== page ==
The South African Broadcasting Corporation (SABC) is facing a multi-million rand lawsuit over its public claims that some of its employees had sabotaged President Cyril Ramaphosa when it aired an embarrassing video clip of a speech last year.
The public broadcaster made a blunder in September when it aired to millions of South Africans a clip of Ramaphosa rehearsing his speech in the wake of a surge of gender-based violence and the protests that followed the murder of women in the country. Two video clips — the rehearsal clip and the final-cut version — were sent from SABC Cape Town to the studio in Johannesburg and the wrong one aired.
Subsequent to this, three employees were suspended and taken through a disciplinary process over allegations of misconduct.
One of the employees, Megan Lubke, executive producer of the show Full View, who was cleared on charges of gross negligence and dereliction of duty, is now pursuing a case of defamation against the SABC, its executives and board of directors.
Lubke refused to comment and referred questions to the SABC.
At the centre of the more than R12-million lawsuit are the public statements made by the broadcaster soon after the incident; that it had a “strong prima-facie evidence indicating that the broadcast of the incorrect clip was a well-considered and co-ordinated act of sabotage to bring the SABC, and consequently the president, into disrepute”.
According to Lubke’s court papers, the statement was false, malicious, injurious and defamatory as it painted her as a person who colluded with others to commit sabotage.
“Furthermore, the allegations published as aforesaid, in the context of the article/media statement, were wrongful and defamatory of the plaintiff (Lubke) in that they were intended and were understood by readers of the newspaper to mean that the plaintiff is dishonest, lacks leadership, a member of a clandestine group settling scores with the presidency for political gain and/or mileage …”
Lubke further argued through her lawyers that the statement which was subsequently repeated in interviews by SABC’s executives and other media houses, portrayed her as being untrustworthy and unprofessional.
“That the plaintiff is deliberately engaging in the act of sabotage to destroy the national address of the president. That the plaintiff is betraying her country and acting as a terrorist. That the plaintiff is a member of a subversive group that supports the enemy of the nation and engages in deliberate acts to wreak havoc for the president. The said allegations were made with an intention to defame the plaintiff and injure her dignity and reputation,” said Lubke’s summons.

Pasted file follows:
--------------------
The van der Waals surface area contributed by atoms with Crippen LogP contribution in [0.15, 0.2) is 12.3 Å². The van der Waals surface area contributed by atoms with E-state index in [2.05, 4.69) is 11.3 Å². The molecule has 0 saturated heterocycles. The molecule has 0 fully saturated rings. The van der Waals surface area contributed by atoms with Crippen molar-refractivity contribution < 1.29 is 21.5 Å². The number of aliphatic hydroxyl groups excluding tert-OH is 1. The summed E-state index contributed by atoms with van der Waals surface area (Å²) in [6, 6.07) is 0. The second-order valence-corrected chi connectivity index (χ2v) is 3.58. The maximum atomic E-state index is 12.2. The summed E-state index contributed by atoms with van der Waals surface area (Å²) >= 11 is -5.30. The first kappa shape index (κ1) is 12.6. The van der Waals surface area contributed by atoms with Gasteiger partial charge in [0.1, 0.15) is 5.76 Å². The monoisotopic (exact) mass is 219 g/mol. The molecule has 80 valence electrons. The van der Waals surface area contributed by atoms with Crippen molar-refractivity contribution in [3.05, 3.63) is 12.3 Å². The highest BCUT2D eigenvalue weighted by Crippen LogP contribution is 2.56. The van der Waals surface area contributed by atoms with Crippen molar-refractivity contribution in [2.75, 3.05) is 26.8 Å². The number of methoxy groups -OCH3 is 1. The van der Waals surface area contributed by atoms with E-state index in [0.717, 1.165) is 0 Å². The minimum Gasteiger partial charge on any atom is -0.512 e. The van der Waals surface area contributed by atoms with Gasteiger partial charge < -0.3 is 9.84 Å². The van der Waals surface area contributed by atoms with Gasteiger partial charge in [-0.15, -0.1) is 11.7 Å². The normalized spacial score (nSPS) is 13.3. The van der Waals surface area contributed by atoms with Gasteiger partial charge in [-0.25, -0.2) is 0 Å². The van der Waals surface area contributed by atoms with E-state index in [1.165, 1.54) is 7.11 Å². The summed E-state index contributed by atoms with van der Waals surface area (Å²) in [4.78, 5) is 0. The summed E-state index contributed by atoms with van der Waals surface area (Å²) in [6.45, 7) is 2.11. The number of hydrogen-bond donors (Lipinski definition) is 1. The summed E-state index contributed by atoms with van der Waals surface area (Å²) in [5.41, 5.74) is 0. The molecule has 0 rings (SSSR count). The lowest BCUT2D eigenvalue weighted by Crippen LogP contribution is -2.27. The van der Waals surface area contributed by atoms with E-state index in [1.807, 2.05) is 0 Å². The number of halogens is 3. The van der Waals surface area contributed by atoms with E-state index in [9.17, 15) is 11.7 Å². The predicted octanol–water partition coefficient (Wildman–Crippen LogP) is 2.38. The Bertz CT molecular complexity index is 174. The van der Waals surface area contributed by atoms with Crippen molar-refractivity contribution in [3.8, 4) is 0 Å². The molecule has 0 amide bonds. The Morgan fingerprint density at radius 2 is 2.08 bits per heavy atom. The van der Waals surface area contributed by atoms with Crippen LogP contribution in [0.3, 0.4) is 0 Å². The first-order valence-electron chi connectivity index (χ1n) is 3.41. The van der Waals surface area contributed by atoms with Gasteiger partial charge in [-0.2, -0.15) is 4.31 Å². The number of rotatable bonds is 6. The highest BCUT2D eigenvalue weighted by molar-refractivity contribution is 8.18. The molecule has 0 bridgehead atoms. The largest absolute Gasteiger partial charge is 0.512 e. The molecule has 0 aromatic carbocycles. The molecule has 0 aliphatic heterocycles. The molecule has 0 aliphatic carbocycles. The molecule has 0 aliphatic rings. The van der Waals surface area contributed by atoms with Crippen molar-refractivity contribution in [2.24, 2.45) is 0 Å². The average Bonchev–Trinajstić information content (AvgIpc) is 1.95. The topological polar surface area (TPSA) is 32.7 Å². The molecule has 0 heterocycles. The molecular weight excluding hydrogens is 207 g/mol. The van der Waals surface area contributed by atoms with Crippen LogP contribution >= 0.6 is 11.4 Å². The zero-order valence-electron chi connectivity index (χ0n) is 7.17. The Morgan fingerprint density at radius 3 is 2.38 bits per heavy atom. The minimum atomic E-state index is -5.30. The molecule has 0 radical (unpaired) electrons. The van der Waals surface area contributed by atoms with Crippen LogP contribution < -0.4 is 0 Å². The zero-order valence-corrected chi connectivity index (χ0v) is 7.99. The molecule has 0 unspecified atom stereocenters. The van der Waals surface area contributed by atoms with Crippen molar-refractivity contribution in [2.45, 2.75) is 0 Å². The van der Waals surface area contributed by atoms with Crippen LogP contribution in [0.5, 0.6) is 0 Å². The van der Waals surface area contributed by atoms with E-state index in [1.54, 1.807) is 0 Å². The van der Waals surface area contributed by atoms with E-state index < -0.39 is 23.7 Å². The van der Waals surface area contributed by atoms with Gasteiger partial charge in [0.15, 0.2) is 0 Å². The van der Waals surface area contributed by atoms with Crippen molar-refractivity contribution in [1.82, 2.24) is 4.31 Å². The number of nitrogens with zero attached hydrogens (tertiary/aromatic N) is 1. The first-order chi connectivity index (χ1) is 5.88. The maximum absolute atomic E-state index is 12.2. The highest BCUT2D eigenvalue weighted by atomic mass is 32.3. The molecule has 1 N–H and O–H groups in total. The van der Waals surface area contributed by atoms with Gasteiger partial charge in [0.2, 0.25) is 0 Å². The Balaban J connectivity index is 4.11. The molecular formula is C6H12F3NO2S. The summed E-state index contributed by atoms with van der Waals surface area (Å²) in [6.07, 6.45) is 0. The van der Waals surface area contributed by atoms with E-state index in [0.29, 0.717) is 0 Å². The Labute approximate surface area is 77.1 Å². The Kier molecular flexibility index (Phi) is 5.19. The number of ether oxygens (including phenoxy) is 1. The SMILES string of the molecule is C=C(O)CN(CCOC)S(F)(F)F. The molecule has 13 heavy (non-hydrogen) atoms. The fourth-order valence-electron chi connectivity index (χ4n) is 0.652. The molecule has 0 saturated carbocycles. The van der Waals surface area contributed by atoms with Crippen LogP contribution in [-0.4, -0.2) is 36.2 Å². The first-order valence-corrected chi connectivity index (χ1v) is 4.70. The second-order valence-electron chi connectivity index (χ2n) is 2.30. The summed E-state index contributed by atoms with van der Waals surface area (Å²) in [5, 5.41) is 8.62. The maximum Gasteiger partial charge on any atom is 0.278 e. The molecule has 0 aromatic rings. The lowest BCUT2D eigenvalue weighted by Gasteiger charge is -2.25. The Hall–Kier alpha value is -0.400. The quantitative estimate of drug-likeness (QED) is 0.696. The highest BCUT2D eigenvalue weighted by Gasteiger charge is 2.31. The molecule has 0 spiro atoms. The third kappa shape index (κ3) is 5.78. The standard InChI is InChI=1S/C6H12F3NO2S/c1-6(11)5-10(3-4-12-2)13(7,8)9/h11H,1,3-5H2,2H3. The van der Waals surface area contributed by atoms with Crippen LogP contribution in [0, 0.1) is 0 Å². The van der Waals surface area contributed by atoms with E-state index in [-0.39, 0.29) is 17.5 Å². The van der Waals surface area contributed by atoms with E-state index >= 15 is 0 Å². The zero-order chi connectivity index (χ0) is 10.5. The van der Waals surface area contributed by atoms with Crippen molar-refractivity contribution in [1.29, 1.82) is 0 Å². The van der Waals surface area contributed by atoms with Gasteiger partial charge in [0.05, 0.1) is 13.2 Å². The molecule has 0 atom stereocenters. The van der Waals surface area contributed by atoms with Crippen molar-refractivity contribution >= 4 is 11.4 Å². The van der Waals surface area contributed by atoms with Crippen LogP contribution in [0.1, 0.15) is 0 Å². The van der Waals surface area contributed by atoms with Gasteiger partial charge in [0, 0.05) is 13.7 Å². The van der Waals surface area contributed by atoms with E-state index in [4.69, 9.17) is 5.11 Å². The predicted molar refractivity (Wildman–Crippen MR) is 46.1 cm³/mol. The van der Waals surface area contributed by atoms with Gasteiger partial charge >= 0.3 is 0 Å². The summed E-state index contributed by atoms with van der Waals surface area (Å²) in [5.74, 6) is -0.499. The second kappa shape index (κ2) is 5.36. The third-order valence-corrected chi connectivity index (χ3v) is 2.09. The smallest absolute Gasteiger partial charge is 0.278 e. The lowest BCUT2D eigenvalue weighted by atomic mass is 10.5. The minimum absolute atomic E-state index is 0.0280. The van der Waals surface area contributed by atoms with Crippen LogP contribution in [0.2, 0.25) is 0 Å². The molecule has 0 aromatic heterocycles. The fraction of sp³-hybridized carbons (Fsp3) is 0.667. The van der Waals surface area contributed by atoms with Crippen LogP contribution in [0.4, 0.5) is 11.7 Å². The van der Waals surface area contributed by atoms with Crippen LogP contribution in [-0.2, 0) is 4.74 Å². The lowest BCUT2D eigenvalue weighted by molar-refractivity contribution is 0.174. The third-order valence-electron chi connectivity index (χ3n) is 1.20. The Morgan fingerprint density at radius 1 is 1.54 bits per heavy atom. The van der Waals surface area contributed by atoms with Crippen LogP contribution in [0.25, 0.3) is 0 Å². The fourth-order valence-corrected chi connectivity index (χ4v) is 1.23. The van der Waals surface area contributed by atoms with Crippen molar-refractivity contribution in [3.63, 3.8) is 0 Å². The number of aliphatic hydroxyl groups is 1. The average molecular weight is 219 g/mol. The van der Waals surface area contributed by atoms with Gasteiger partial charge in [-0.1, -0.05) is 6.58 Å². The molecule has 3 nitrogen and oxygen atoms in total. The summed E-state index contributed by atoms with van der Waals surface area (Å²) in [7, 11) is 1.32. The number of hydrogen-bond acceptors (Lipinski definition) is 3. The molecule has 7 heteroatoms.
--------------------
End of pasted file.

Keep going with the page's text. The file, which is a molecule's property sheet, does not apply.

But the SABC, in its special plea on March 24, denied that Lubke was placed on suspension for collusion and sabotage and that there was any defamation against her as she was never mentioned in the public statements.
“Prima facie by definition means ‘at the face of it’ and cannot be reasonably construed as the final conclusion without further interrogation such as the disciplinary hearing … SABC and the third defendant (Phathiswa Magopeni — head of news) always knew and understood that the evidence of sabotage related to the employees involved in the physical editing and flighting of the clip … Suspicion was not, subjectively and objectively speaking, relating to the plaintiff,” said SABC in its court papers.
The broadcaster also argued that there is no evidence that Lubke had suffered in any way because of the statement it had issued.
“The plaintiff’s claim that she was suspended for collusion and sabotage are simply baseless and devoid of any evidential weight … most importantly, no reasonable reader would read and understand the publication as reference to the plaintiff,” said the SABC in its court papers.
Lubke is also demanding R4-million, claiming constitutional damages.
“The plaintiff claims the constitutional damages to vindicate an infringement of a constitutional right and to prevent a further breach thereof. The plaintiff’s right to dignity and the right to practise her profession in terms of section 22 of the Constitution have been assailed as a result of the defendants’ conduct as she is unable to get gainful employment as a result of the malicious and injurious claims made by them, jointly and severally. All prospective employers are unable to hire or engage the plaintiff as an employee as her name and reputation has been infringed,” said Lubke in her papers.
The SABC, however, argues that this claim is also unfounded and not legally sound. “The plaintiff makes no effort whatsoever to sustain and prove this claim, as a matter of fact, the plaintiff remains employed by the first defendant and continues to earn salaries from the first defendant,” the SABC stated in its papers.
The broadcaster declined to comment when asked to do so by the Mail & Guardian although acting spokesperson Mmoni Seapolelo confirmed it had filed a plea on March 24.
“As the matter is before the courts, the SABC is not in a position to comment further at this stage and as a principle will not litigate through the media,” Seapolelo said.
In terms of the reports, video and audio recordings that the M&G previously reported on, there was no planned sabotage against Ramaphosa, but a case of errors and incompetence.